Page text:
Web Tools for Teachers

A Harvard Education newsletter with 10 innovative web tools for teachers:

Harvard Education Letter – 10 Web Tools

SEN in UK – A Case of Over-Labelling

This is an interesting article about what has happened in the UK as a result of a system that has, for a variety of reasons, caused teachers and school Heads to be overly ready to place a ‘Special Needs’ label on children – with all the implications that carries:

Telegraph Article on SEN Misdiagnosis

As I reflected on the piece it crossed my mind that whilst the identification of a special need in a particular child can be enormously liberating, in terms of providing both an explanation for what’s happening with the child and providing access to special support and resources to work to address the learning issues, it also carries with it an element of risk for the individual child as all lower their expectations of what that child can do or become. The child themselves will have a different perception when learning becomes tough, challenging or even just boring. Parents and educators can also unconsciously downgrade their expectations of what the child has the potential to achieve.

I can’t help thinking that somewhere as educators and parents we need methods to ensure that we separate the real from the imagined limitations on a child with special needs. Different doesn’t always s have to equate to less or diminished expectations, stretch or potential.

Overall, of course, in India our problems for the vast majority of children is quite the reverse, with massive under-diagnosis, even of children in the private education system. This is largely driven by inadequate training for educators in identifying the warning signs that can lead to an assessment and diagnosis. This also gets overlaid by some degree of academic cowardice when educators expect initial hostility from parents.

When it comes to parents, greater knowledge and awareness in society is, slowly, leading to improved attitudes and perspectives on special needs. Parents are becoming at least a little less prone to overreacting, seeing a SEN issue in a negative light, resorting to secrecy or denial. However, we still have a long way to go to ensure that the greatest possible numbers of these children get the specialist help and inputs needed.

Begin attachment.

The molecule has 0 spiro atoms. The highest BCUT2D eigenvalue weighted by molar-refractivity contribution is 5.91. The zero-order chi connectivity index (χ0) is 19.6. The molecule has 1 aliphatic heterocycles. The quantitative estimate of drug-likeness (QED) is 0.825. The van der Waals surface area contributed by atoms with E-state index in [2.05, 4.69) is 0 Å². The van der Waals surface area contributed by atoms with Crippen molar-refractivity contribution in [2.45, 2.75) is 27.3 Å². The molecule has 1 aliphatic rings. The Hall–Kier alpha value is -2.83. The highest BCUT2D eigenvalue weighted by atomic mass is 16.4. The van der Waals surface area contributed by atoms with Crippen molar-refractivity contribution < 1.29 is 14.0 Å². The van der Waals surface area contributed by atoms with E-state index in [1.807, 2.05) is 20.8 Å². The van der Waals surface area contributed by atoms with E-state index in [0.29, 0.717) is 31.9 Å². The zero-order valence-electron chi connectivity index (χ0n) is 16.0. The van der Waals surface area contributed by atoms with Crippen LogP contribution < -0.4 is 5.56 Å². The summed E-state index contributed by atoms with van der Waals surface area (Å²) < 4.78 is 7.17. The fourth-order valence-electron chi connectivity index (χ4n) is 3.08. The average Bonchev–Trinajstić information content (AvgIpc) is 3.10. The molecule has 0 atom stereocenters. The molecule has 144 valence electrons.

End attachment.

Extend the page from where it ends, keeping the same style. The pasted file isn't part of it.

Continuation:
Last week we had a fascinating meeting with the Delhi Education Secretary and some of his colleagues to share our approaches to SEN and inclusion. As a part of their response to the Right to Education Act Delhi is looking to appoint around 900 special educators so that they can deploy at least one in each school across the city. This is a massive challenge as these individuals require very specific training and preparation. However, it’s vital that a start is made and we believe we are duty bound to do all that we can to support this project.

Integrating Technology in the Class

Here’s a very nice piece from Edutopia outlining a simple two-stage process to getting effective use out of IT and technology in the classroom:

Edutopia – Technology Integration

Formative-Assessment Process

There’s so much confusion around regarding formative assessment processes. here in India the water has been muddied by the CBSE CCE process which purports to bring formative assessment to secondary education.

However, when you read these two pieces you begin to get a realisation of just how far off the right direction things have gone. Most of what is happening continues to be summative assessment masquerading under a different name. A test is a test, whatever you call it! And, the evidence is clear – tests contribute very little to learning.

So, teachers need extensive training to understand and to be able to build formative-assessment processes in to their teaching in sophisticated and creative ways that make it a fundamental part of how the children learn.

ASCD Edge – Preparing Kids for 1982
(has some links to some excellent resources)
Education Week – Formative-Assessment Process

Red Shirting – Pros and Cons

This relatively short article is well written and gives a nice balanced overview of the positive and negative aspects of Red Shirting.

Red Shirting Article

What struck me as the key point not brought out in the article is, if the educational experiences in schools for children in later years are adequately differentiated, then most of the negative points highlighted disappear. They are only really danger issues if classrooms stay stuck in the ‘one size fits all’ groove in terms of the learning offered (in which case student boredom is a strong possibility).